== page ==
PVL can be either cystic (see Figure 11-6, C) or global and may be difficult to identify on radiological images. Cystic PVL results from the focal dissolution of cellular tissue approximately 3 weeks after the insult and can be identified on ultrasound if greater than 0.5 cm in diameter.27 However, cysts visualized by cranial ultrasound may disappear over time owing to fibrosis and gliosis. Thus the incidence of cystic PVL is felt to be underestimated by cranial ultrasound examination. Global PVL results from diffuse white matter injury and myelin loss. This finding can be subtle with moderate ventricular dilatation and/or a mild increase in extraaxial fluid on cranial imaging. Infants with severe PVL have marked ventricular dilatation, increased extraaxial fluid, and decreased head growth.

MRI obtained at term is more sensitive in identifying white matter injury than cranial ultrasound and is predictive of subsequent neurosensory impairment and cognitive delay present in up to 50% of extremely preterm infants.38 Newer techniques, such as diffusion tensor imaging (DTI), functional connectivity MRI (fcMRI), and morphometry for analysis of cortical folding are being investigated as early markers of impaired neurodevelopmental outcome. Diffusion tension imaging measures the restriction of water diffusion in the myelin sheath surrounding axons and yields information at the microstructure level about axon caliber changes and aberrations in myelination. In addition, DTI allows for visualization of brain fiber tracks and neuronal connectivity. In research, fMRI is used to investigate interaction between areas of the brain at rest and during tasks by analyzing changes in blood flow. Morphometic analysis of sequential MRI scans has been used to create maps of cortical folding with quantification of surface area and degree of gyral formation. White matter injury results in delayed myelination and altered cortical folding.38 Both fMRI and morphometric analysis of cortical folding are currently available only in research studies, not in clinical management.

Necrotizing enterocolitis

Necrotizing enterocolitis (NEC) is the most common neonatal intestinal disease, with an incidence of 10% in extremely preterm infants. The hallmark of NEC is pneumatosis intestinalis. NEC is initially treated medically with antibiotic therapy and cessation of enteral feedings. Surgery for NEC refractory to medical treatment or for intestinal perforation occurs in up to 50% of cases and has increased mortality of 20% to 40% compared with infants who are able to be treated medically. The cause of NEC is not established, but risk factors include prematurity, umbilical artery catheterization, asphyxia, congenital heart disease, blood transfusion, and enteral feedings. Several viruses (adenovirus, enterovirus, and rotavirus) and bacteria have been implicated as causative agents for NEC. However, bacteremia may be a secondary finding because infants with NEC are frequently in a septic condition either at the time of presentation of NEC or after intestinal perforation.

Complications of NEC include sepsis, wound infection, and stricture formation (10% to 35%) requiring repeated surgery. Growth of infants with NEC can be impaired due to feeding intolerance, prolonged total parenteral nutrition (TPN), removal of significant amounts of intestine, and repeated surgeries and infections. Persistence of weight at less than 10% for age is correlated with poor neuromotor and neurodevelopmental outcome.39 Failure to achieve normalization of head growth is associated with abnormal performance at 1 year and probably reflects significant white matter injury. Infants with surgically managed NEC have been shown to have significantly increased incidence of CP (24% versus 15%), deafness (4.1% versus 1.5%), and blindness (4.1% versus 1%).39 Meta-analysis of seven studies investigating the impact of NEC on neurodevelopmental outcome showed that infants with surgically treated NEC have a statistically significant increase in cognitive, psychomotor, and neurodevelopmental impairment compared with age-matched preterm infants without NEC.40 Impaired neurodevelopmental outcome in infants with NEC is further exacerbated by associated sepsis and the release of inflammatory cytokines and mediators in addition to hypoxia, all of which contribute to further insult to preoligodendrocytes, leading to white matter injury.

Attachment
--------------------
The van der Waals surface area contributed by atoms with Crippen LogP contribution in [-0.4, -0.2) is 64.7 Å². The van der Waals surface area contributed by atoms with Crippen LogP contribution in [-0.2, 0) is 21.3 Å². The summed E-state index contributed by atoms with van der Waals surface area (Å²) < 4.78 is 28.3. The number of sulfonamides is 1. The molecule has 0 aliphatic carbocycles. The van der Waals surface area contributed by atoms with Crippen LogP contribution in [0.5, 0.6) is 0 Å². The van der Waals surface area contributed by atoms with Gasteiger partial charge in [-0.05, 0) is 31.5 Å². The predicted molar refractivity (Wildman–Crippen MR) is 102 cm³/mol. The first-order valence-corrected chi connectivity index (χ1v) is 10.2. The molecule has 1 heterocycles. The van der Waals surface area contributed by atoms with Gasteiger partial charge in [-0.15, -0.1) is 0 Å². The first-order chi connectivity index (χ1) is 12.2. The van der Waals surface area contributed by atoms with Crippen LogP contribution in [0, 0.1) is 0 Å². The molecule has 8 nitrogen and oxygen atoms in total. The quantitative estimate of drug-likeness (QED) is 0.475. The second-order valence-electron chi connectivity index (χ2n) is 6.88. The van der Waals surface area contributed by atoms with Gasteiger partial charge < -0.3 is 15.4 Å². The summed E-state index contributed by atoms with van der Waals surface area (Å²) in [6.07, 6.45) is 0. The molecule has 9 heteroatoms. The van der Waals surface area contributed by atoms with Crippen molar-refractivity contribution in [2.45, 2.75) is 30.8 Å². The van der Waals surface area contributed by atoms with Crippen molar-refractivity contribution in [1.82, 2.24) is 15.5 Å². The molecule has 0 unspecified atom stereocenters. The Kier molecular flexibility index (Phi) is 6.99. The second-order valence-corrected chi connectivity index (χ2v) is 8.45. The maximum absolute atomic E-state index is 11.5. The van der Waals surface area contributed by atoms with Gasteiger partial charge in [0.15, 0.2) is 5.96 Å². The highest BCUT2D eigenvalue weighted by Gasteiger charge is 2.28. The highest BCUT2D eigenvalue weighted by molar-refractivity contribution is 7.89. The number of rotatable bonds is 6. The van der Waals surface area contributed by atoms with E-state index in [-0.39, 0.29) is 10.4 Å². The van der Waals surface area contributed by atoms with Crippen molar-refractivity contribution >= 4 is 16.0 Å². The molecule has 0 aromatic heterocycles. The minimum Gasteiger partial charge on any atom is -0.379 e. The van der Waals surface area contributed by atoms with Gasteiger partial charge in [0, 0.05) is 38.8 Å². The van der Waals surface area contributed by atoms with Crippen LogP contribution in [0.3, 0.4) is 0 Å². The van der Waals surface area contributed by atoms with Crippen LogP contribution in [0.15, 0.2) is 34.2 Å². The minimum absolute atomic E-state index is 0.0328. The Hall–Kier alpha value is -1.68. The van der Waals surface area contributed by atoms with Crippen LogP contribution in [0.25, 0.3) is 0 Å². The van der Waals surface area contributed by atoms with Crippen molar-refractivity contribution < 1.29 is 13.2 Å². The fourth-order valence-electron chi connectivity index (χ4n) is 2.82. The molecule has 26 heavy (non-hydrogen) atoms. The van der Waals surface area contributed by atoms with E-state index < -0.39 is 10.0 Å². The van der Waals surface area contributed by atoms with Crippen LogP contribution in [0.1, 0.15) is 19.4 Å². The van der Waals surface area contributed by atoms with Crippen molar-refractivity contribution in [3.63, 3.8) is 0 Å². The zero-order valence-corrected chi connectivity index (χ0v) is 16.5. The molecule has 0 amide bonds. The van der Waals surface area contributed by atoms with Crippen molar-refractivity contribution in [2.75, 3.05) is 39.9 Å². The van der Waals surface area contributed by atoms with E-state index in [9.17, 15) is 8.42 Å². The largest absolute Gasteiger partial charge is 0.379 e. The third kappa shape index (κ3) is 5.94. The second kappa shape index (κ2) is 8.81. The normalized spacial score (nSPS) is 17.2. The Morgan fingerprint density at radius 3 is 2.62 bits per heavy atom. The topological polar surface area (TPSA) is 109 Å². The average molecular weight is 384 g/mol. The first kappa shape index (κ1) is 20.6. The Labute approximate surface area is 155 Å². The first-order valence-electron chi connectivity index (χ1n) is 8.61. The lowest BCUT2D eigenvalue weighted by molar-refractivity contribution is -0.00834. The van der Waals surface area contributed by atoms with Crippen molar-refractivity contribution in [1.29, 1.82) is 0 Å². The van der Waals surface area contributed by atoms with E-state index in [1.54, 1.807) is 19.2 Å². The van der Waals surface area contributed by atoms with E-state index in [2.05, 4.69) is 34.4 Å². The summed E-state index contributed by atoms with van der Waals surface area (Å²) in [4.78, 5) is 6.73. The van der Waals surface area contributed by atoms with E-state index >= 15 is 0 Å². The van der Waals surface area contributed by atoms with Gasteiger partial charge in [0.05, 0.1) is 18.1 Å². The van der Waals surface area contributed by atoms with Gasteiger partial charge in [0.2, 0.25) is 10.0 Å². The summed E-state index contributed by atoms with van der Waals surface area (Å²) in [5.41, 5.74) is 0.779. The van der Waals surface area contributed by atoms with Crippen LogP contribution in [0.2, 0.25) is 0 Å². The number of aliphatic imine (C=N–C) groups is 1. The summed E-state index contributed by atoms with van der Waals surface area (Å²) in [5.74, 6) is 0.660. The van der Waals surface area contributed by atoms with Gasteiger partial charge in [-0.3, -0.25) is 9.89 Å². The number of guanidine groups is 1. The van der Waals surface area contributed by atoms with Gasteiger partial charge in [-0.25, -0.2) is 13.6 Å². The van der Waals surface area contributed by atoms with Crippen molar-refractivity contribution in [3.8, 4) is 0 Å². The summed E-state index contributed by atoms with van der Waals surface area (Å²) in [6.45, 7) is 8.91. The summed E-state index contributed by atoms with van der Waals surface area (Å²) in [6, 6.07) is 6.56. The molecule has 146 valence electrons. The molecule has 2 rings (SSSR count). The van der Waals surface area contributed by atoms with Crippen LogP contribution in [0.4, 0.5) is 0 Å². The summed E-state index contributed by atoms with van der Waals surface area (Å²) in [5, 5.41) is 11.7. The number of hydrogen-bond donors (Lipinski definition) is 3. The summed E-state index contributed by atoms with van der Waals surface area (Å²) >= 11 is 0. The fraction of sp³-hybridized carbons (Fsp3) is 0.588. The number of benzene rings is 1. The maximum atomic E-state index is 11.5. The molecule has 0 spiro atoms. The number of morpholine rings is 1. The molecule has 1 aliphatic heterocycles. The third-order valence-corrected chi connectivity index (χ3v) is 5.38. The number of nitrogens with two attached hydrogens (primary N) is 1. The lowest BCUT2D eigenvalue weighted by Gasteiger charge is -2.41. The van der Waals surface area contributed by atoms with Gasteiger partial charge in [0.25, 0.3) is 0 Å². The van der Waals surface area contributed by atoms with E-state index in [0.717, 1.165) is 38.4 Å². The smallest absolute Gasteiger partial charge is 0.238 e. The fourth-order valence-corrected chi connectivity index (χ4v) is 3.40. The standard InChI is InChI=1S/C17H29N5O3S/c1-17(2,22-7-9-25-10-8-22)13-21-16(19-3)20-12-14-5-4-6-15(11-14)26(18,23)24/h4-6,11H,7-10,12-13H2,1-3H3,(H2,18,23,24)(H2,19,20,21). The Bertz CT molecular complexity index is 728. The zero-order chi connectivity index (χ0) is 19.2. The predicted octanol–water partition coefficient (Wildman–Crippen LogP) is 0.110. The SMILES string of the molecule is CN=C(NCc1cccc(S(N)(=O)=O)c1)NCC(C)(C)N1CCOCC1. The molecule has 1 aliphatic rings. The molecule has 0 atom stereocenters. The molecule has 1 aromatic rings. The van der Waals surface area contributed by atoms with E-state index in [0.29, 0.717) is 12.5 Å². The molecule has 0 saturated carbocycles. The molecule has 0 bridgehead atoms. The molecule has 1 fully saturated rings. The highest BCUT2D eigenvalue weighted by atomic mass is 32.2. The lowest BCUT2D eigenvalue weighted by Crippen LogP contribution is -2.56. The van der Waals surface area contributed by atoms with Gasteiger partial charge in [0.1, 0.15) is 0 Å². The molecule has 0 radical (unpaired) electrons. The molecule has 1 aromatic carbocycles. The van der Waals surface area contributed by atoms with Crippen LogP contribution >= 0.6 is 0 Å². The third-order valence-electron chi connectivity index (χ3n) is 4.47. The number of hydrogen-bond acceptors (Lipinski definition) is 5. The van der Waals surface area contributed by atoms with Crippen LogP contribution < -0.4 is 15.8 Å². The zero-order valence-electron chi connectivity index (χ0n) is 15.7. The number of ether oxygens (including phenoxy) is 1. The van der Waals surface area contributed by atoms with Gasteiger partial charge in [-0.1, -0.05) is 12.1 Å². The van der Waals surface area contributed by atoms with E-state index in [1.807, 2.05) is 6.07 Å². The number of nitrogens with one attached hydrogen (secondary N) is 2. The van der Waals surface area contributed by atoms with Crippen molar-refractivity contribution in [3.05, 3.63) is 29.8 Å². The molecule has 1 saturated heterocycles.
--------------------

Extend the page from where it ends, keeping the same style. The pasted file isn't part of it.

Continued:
Cerebellar injury

The cerebellum is essential for gross and fine motor control, coordination, and motor sequencing and plays an important role in attention and language.36 The clinical hallmark of damage to the cerebellum is ataxia. However, recent advances in functional MRI (fMRI) have demonstrated that there are interactions between the cerebellum and nonmotor areas of the brain involved in language, attention, and mental imagery. Cerebellar injury can also be noted early in neonatal development from cranial ultrasound of the posterior fossa (mastoid view). The incidence of cerebellar injury may be as high as 20% in ELBW infants.41 Although the mechanism for damage is unknown, IVH is present in more than 75% of infants with cerebellar injury, implying similar risk factors for both IVH and cerebellar hemorrhage or the possibility that IVH leads to cerebellar hemorrhage. The majority of cerebellar lesions (70%) are unilateral.